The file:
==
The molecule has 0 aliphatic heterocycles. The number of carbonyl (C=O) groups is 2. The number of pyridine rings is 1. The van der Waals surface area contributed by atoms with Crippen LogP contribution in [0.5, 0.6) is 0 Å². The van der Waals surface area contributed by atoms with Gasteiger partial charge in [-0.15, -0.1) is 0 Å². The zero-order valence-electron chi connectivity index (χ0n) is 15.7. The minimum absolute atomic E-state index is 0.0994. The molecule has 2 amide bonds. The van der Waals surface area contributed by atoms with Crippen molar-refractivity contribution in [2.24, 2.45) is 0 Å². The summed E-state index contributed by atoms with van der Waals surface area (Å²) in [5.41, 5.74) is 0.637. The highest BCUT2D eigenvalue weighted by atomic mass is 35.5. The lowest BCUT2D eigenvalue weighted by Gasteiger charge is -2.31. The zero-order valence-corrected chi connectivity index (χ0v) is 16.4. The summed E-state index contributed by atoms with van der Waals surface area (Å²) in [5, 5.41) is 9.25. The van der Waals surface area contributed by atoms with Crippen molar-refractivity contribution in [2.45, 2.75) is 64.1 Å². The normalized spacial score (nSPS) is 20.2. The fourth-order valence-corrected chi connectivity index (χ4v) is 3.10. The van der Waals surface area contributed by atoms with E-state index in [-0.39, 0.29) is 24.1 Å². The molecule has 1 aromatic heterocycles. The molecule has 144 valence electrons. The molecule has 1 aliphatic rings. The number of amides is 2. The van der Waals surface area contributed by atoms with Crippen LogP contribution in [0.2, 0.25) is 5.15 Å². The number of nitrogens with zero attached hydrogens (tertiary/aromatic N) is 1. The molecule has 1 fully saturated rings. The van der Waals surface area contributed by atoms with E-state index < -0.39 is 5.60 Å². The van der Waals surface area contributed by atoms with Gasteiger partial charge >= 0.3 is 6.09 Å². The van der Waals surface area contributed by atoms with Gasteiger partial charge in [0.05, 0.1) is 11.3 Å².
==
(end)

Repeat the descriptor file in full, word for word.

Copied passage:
The molecule has 0 aliphatic heterocycles. The number of carbonyl (C=O) groups is 2. The number of pyridine rings is 1. The van der Waals surface area contributed by atoms with Crippen LogP contribution in [0.5, 0.6) is 0 Å². The van der Waals surface area contributed by atoms with Gasteiger partial charge in [-0.15, -0.1) is 0 Å². The zero-order valence-electron chi connectivity index (χ0n) is 15.7. The minimum absolute atomic E-state index is 0.0994. The molecule has 2 amide bonds. The van der Waals surface area contributed by atoms with Crippen molar-refractivity contribution in [2.24, 2.45) is 0 Å². The summed E-state index contributed by atoms with van der Waals surface area (Å²) in [5.41, 5.74) is 0.637. The highest BCUT2D eigenvalue weighted by atomic mass is 35.5. The lowest BCUT2D eigenvalue weighted by Gasteiger charge is -2.31. The zero-order valence-corrected chi connectivity index (χ0v) is 16.4. The summed E-state index contributed by atoms with van der Waals surface area (Å²) in [5, 5.41) is 9.25. The van der Waals surface area contributed by atoms with Crippen molar-refractivity contribution in [2.45, 2.75) is 64.1 Å². The normalized spacial score (nSPS) is 20.2. The fourth-order valence-corrected chi connectivity index (χ4v) is 3.10. The van der Waals surface area contributed by atoms with E-state index in [-0.39, 0.29) is 24.1 Å². The molecule has 1 aromatic heterocycles. The molecule has 144 valence electrons. The molecule has 1 aliphatic rings. The number of amides is 2. The van der Waals surface area contributed by atoms with Crippen LogP contribution in [0.2, 0.25) is 5.15 Å². The number of nitrogens with zero attached hydrogens (tertiary/aromatic N) is 1. The molecule has 1 fully saturated rings. The van der Waals surface area contributed by atoms with E-state index < -0.39 is 5.60 Å². The van der Waals surface area contributed by atoms with Gasteiger partial charge >= 0.3 is 6.09 Å². The van der Waals surface area contributed by atoms with Gasteiger partial charge in [0.05, 0.1) is 11.3 Å².